From Slave Ship to Harvard: Yarrow Mamout and the History of an African American Family
The biography of a remarkable individual and the chronicle of a family's rise from slavery to winning the American dream.
From Slave Ship to Harvard is the true story of an African American family in Maryland over six generations. The author has reconstructed a unique narrative of black struggle and achievement from paintings, photographs, books, diaries, court records, legal documents, and oral histories. From Slave Ship to Harvard traces the family from the colonial period and the American Revolution through the Civil War to Harvard and finally today.
Yarrow Mamout, the first of the family in America, was an educated Muslim from Guinea. He was brought to Maryland on the slave ship Elijah and gained his freedom forty-four years later. By then, Yarrow had become so well known in the Georgetown section of Washington, D.C., that he attracted the attention of the eminent American portrait painter Charles Willson Peale, who captured Yarrow's visage in the painting that appears on the cover of this book. The author here reveals that Yarrow's immediate relatives-his sister, niece, wife, and son-were notable in their own right. His son married into the neighboring Turner family, and the farm community in western Maryland called Yarrowsburg was named for Yarrow Mamout's daughter-in-law, Mary "Polly" Turner Yarrow. The Turner line ultimately produced Robert Turner Ford, who graduated from Harvard University in 1927.
Just as Peale painted the portrait of Yarrow, James H. Johnston's new book puts a face on slavery and paints the history of race in Maryland. It is a different picture from what most of us imagine. Relationships between blacks and whites were far more complex, and the races more dependent on each other. Fortunately, as this one family's experience shows, individuals of both races repeatedly stepped forward to lessen divisions and to move America toward the diverse society of today.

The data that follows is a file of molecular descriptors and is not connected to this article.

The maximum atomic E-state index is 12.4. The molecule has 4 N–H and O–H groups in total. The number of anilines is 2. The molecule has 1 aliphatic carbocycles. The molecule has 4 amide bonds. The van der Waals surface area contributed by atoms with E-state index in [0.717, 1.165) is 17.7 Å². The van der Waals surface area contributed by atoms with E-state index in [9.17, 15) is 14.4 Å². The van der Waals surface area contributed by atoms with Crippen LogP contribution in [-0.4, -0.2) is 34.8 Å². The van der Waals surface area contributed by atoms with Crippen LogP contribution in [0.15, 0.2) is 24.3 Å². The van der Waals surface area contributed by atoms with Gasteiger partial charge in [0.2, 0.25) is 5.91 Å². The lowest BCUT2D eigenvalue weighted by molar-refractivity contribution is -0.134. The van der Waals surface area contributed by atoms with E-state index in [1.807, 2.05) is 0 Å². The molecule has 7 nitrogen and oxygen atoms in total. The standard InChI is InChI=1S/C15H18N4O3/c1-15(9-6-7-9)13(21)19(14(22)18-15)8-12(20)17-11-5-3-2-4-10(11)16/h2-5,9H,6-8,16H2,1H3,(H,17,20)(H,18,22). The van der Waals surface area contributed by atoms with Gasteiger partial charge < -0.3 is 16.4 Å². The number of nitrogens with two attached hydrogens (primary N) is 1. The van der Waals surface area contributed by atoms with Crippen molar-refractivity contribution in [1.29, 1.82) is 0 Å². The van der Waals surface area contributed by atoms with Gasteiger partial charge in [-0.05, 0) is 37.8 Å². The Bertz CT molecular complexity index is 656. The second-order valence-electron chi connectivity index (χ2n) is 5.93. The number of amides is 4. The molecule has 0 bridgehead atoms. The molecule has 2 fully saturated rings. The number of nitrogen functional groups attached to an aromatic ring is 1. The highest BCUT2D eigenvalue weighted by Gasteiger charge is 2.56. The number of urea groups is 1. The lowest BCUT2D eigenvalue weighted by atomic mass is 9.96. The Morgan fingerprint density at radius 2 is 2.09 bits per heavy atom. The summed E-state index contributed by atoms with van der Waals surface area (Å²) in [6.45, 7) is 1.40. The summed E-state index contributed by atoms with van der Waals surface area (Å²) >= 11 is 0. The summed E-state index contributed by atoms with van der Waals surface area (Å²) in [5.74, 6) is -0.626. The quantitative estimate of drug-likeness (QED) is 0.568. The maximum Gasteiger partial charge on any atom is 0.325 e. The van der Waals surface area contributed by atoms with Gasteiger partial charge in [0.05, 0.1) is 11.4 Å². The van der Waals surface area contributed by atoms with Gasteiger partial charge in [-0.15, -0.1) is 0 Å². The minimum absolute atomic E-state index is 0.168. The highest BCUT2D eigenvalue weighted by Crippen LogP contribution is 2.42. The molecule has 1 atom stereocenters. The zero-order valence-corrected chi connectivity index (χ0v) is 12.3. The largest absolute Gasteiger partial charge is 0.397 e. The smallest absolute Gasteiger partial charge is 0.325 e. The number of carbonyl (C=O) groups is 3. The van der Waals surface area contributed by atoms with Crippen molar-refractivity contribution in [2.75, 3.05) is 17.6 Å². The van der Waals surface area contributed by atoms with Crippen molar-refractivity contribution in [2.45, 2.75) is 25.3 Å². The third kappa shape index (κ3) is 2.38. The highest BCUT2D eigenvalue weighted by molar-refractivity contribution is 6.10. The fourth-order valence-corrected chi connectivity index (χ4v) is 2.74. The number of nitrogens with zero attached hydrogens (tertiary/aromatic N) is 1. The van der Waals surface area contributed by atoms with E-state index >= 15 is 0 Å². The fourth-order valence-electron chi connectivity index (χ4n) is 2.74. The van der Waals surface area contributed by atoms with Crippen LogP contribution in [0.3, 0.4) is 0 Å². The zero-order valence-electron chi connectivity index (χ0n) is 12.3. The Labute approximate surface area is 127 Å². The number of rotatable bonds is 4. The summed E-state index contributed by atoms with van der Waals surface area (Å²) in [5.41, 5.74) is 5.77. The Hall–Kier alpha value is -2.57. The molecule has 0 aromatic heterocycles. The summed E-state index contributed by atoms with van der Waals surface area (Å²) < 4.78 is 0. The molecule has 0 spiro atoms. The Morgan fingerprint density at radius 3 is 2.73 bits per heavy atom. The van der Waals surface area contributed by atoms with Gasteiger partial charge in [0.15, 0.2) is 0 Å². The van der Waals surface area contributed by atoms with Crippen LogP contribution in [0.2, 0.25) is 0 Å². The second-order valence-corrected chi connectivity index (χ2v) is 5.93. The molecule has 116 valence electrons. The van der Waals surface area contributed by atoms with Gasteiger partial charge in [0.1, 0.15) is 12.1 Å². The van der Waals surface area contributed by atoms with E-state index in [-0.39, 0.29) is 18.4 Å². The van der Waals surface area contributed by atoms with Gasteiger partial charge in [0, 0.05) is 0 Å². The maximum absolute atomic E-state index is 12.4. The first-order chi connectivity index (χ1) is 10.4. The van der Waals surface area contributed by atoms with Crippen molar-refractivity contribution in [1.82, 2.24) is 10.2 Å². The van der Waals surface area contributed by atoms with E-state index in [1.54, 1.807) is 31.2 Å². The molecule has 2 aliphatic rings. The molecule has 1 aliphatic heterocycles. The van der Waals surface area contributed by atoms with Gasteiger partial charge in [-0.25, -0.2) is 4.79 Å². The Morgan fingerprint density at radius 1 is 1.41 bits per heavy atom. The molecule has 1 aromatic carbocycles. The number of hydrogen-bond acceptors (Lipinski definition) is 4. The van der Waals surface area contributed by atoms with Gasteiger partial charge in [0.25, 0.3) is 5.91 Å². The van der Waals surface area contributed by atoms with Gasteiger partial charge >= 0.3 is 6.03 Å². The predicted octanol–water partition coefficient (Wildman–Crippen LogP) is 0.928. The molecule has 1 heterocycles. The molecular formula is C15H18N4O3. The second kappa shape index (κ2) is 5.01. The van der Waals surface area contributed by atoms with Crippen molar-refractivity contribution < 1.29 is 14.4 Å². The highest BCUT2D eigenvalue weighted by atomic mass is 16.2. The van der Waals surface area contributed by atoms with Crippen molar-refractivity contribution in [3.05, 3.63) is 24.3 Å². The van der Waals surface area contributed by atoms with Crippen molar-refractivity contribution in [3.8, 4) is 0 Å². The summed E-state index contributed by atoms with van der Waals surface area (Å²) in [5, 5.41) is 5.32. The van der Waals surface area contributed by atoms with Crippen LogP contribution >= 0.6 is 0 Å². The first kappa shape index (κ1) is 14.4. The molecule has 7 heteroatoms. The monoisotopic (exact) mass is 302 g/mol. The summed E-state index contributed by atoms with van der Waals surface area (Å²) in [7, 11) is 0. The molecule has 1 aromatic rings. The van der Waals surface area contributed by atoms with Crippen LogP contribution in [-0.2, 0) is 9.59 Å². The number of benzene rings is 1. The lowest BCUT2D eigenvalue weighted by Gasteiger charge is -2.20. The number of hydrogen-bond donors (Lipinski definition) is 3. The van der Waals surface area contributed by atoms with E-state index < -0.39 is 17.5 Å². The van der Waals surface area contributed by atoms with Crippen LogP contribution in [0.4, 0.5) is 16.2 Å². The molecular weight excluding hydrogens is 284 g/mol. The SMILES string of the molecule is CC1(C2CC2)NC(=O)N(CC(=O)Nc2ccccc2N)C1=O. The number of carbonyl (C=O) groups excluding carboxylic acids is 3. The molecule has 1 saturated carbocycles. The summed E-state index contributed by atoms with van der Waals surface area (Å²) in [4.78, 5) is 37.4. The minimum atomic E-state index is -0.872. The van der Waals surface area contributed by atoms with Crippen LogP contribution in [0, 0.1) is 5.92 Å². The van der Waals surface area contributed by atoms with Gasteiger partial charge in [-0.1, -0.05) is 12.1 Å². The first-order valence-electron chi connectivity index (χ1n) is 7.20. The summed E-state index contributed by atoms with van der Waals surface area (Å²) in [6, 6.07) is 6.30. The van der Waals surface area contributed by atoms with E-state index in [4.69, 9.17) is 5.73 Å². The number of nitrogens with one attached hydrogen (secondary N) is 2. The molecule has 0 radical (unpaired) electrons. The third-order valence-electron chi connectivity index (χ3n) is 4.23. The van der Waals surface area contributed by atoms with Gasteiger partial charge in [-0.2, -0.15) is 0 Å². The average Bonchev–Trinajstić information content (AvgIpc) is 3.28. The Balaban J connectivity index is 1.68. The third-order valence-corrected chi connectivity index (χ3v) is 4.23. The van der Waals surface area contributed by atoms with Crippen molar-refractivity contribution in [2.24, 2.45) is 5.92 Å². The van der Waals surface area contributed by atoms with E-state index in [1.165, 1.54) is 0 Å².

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From Slave Ship to Harvard: Yarrow Mamout and the History of an African American FamilyUser Review - Mark G. Spencer - Book Verdict
Born in 1736 in West Africa, Yarrow Mamout was enslaved, transported to America, and purchased by Marylander Samuel Beall in 1752. Freed in 1797, Yarrow accumulated sufficient capital to invest in ... Read full review
Mary Polly Turner Yarrow
Aquilla and Polly in Pleasant Valley
Traces of Yarrow
From Harvard to Today
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From Slave Ship to Harvard: Yarrow Mamout and the History of an African ...
James H. Johnston
No preview available - 2015
African Americans Annapolis Antietam Aquilla Aquilla Yarrow arrived Beall family Beallmount Benjamin Tasker Bladensburg body servant bought Brooke Beall census Chambers Charles Willson Peale Christopher Lowndes church Clagett colony County MD court daughter David Ross death deed Diallo diary died Edmonston Elie Crampton Elijah Elk Ridge Engelbrecht farm father ﬁelds ﬁnancial ﬁrst ﬁve Frederick Forge free blacks freed freedom Futa George George’s Georgetown Hannah Harpers Ferry Harvard Henson History Ibid inventory land later lived Lucinda Mackall manumission Marbury married Mary Turner Maryland miles mill Montgomery County Muslim Nancy Hillman Nat Turner Negro owner painting Peale's Peale’s plantation planters Pleasant Valley Polly Yarrow portrait Potomac River Prince George's County purchased records Rock Creek Rockville Samuel Beall Samuel Turner Simon Turner slave named slave ship slave trade slavery sold Tasker tavern tobacco town Virginia Washington County woman wrote Yare row Yarrow Mamout Yarrowsburg